Mongolia

Disaster Management Reference Handbook (May 2022) - Mongolia

Attachments

EXECUTIVE SUMMARY

Mongolia is a landlocked country whose more than 3 million people are spread unevenly across its landmass. It is very susceptible to climate change that exacerbates already significant natural hazards. It has experienced warming temperatures at almost three times the rate of the global average in the last 70 years. Hazards include drought, flooding, dust and sandstorms, wildfires, earthquakes, and dzuds – a hazard unique to Mongolia wherein severe winter conditions follow a summer drought and cause massive livestock mortality. This devastates the livelihoods of herders, and the proportion of Mongolians whose primary livelihood is herding has plummeted from 50% to 25% in the last three decades. Moreover, disastrous dzuds have driven an alarming increase in rural-urban internal migration, as former herders move to informal settlements on the outskirts of the capital. Thus, climate change, migration, urbanization, and environmental degradation, are linked issues.

The successive, severe dzuds experienced in 1999-2001 were a catalyst for Mongolia to reform its disaster management approach. The National Emergency Management Agency (NEMA) was established in 2004 by combining other agencies. During a disaster, NEMA provides administration, coordination, and direct assistance. Mongolia has also emphasized early warning, preparedness, and mitigation efforts. Increasingly, early action is taken to reduce disaster risk. A key part of this is utilizing risk maps produced by the National Agency for Meteorology and Environmental Monitoring in coordination with partners. A good example is dzud risk maps, which are used to determine when to release forecast-based financing to the people most at risk in order to stave off the most devastating disaster effects.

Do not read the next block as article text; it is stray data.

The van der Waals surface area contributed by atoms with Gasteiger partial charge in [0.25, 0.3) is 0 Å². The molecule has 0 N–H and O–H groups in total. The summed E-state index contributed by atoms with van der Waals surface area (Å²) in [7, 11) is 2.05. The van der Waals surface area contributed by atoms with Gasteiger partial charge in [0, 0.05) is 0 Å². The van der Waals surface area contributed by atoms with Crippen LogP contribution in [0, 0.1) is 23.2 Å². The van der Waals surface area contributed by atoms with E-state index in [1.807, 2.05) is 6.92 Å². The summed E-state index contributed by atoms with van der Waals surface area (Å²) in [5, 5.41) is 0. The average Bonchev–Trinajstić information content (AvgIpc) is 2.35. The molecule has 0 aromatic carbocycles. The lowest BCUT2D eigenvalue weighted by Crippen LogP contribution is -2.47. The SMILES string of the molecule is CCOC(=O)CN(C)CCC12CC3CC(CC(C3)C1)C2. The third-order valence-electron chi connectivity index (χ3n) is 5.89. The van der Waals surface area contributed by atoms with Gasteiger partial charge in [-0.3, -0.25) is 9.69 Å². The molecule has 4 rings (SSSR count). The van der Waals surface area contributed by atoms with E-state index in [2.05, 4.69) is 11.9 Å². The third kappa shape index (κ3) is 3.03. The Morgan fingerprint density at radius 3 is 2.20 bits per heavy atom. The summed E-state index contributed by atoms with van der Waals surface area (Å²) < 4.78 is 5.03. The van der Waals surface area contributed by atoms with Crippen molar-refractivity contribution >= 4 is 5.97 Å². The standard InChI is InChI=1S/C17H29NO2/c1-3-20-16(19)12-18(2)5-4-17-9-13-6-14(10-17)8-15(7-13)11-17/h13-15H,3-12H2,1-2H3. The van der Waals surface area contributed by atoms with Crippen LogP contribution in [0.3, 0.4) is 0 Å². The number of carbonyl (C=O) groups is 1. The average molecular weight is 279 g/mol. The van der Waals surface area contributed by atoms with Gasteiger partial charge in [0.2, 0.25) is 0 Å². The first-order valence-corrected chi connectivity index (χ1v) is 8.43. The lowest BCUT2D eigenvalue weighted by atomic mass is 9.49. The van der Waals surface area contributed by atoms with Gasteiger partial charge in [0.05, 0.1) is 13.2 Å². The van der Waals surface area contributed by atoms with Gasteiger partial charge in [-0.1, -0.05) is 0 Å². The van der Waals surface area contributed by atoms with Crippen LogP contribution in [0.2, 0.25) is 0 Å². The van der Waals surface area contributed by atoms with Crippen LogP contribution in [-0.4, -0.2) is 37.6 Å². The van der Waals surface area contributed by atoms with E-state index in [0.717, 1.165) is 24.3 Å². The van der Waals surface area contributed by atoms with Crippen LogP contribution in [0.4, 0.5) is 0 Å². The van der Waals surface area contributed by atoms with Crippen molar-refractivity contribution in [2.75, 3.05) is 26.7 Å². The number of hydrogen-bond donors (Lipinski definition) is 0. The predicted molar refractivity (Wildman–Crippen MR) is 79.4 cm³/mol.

Mongolia is also increasing community-based disaster reduction efforts. In 2015, the government passed the National Program for Community-based Disaster Reduction to create a legislative framework. It included targeting efforts for vulnerable populations, including persons with disabilities, children, elderly citizens, and low-income persons. All Mongolian cities have a local disaster risk reduction strategy, and the country has fulfilled the Sendai Framework for Disaster Risk Reduction goals. In 2020, Mongolia received praised for its disaster risk reduction progress. Special Representative of the Secretary-General of the United Nations for Disaster Risk Reduction Mizutori Mami stated, “Mongolia’s efforts for strengthening coherence between national and local administrations, increasing awareness of all local authorities on having disaster risk reduction strategy by the end of 2020 as well as developing national program on making settled areas resilient are a great example of world’s best practices.”

The U.S. considers Mongolia an important partner and is pleased to be one of the “third neighbors” it cultivates relations with beyond its land borders. Moreover, Mongolia’s NEMA and armed forces alongside units of the U.S. armed forces undertake an annual disaster management-related exercise, the GOBI WOLF series, to rehearse disaster responses and implement new best practices as the fields of humanitarian assistance and disaster relief (HADR) evolve.

Mongolia’s Third Neighbor Policy is the cornerstone for relationships with countries other than Russia or China, both of which have historically had a large influence on the country. It started the Policy shortly after transitioning to a market-based economy in the 1990s. The country has since achieved significant economic development due largely to the increase in mining, the principal component of national revenue. However, the Third Neighbor policy is critical for more than just economic growth as it allows Mongolia to build diverse, global partnerships in security, including disaster management.